LOS ANGELES (REUTERS).- The Getty Trust
on Monday named James Cuno to head up its renowned art museums and collections, the second time it has tapped a leader of the Art Institute of Chicago to run its wide-ranging arts programs.
Cuno, who oversaw the opening of the Art Institute of Chicago's $300 million Modern Wing during his seven years as the museum's director, will succeed the late James Wood, who died last year. Wood preceded Cuno at the Art Institute.
Cuno, 60, has written a book about museums that boast encyclopedic collections, and the chairman of Getty's Board of Trustees called him "an ideal candidate."
"The Getty needs a leader with an understanding of all aspects of the visual arts, who is known and respected around the world for intellectual curiosity and achievement," board chairman Mark Siegel said in a statement.
The Getty, launched in 1954 by billionaire industrialist and collector J. Paul Getty, has a budget that dwarfs most art institutions' resources. It operates an iconic hilltop museum in Los Angeles as well as the Getty Villa in Malibu, art research and conservation facilities, and it funds concerts, performances and lectures.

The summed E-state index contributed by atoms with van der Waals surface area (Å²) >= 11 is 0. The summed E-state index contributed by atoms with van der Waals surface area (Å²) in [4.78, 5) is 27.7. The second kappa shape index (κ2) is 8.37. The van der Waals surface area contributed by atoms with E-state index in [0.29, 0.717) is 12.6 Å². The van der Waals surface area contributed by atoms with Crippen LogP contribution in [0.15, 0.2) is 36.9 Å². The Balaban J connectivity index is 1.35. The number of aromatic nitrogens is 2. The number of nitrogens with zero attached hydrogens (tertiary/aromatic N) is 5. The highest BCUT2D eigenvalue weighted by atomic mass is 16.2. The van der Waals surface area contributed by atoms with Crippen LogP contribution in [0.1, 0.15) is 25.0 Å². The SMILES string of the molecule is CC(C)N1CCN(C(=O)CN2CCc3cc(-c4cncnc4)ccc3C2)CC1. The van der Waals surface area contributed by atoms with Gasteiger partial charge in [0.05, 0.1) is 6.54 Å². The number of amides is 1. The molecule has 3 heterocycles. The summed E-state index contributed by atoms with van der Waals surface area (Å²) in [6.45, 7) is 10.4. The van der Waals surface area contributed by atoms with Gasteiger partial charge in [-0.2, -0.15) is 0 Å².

The Getty Trust trimmed its staff and cut its budget 24 percent to $216 million in 2010 because of losses in its $4.2 billion endowment.
The museum suffered damage to its reputation six years ago when its former curator for antiquities was charged in Italy with dealing in stolen works. Curator Marion True denied the charges which were later dismissed because a court ruled the statute of limitations had run out.
The Getty, like many museums, has had to return some artworks of dubious provenance.
Cuno, who previously led London's Courtauld Institute of Art and the Harvard University Art Museums, said his new employer was renowned for its "presentation, preservation, and study of works of art and architecture in Los Angeles and around the world. There is no institution like it."
The board of the 130-year-old Art Institute of Chicago said it would form a search committee to find a new leader.
(Reporting by Andrew Stern)